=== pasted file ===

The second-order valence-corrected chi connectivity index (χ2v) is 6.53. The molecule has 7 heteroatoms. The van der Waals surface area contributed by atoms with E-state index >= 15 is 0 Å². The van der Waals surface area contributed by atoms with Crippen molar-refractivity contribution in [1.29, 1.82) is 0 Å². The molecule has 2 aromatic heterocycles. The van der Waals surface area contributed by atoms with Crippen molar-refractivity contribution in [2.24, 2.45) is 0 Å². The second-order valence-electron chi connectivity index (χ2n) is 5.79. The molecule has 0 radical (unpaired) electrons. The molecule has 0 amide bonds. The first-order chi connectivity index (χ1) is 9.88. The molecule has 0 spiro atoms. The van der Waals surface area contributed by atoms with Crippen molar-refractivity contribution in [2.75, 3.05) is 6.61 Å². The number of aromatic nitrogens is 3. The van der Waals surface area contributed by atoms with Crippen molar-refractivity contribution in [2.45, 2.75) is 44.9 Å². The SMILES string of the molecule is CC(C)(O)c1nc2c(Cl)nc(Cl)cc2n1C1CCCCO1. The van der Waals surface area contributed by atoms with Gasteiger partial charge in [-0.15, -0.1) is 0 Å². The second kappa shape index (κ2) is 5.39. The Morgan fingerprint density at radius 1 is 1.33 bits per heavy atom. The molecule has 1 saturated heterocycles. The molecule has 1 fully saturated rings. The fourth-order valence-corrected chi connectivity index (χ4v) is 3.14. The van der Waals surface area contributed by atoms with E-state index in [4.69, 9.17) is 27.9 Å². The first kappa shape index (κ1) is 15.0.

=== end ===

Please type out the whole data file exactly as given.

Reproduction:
The second-order valence-corrected chi connectivity index (χ2v) is 6.53. The molecule has 7 heteroatoms. The van der Waals surface area contributed by atoms with E-state index >= 15 is 0 Å². The van der Waals surface area contributed by atoms with Crippen molar-refractivity contribution in [1.29, 1.82) is 0 Å². The molecule has 2 aromatic heterocycles. The van der Waals surface area contributed by atoms with Crippen molar-refractivity contribution in [2.24, 2.45) is 0 Å². The second-order valence-electron chi connectivity index (χ2n) is 5.79. The molecule has 0 radical (unpaired) electrons. The molecule has 0 amide bonds. The first-order chi connectivity index (χ1) is 9.88. The molecule has 0 spiro atoms. The van der Waals surface area contributed by atoms with Crippen molar-refractivity contribution in [2.75, 3.05) is 6.61 Å². The number of aromatic nitrogens is 3. The van der Waals surface area contributed by atoms with Crippen molar-refractivity contribution in [2.45, 2.75) is 44.9 Å². The SMILES string of the molecule is CC(C)(O)c1nc2c(Cl)nc(Cl)cc2n1C1CCCCO1. The van der Waals surface area contributed by atoms with Gasteiger partial charge in [-0.15, -0.1) is 0 Å². The second kappa shape index (κ2) is 5.39. The Morgan fingerprint density at radius 1 is 1.33 bits per heavy atom. The molecule has 1 saturated heterocycles. The molecule has 1 fully saturated rings. The fourth-order valence-corrected chi connectivity index (χ4v) is 3.14. The van der Waals surface area contributed by atoms with E-state index in [4.69, 9.17) is 27.9 Å². The first kappa shape index (κ1) is 15.0.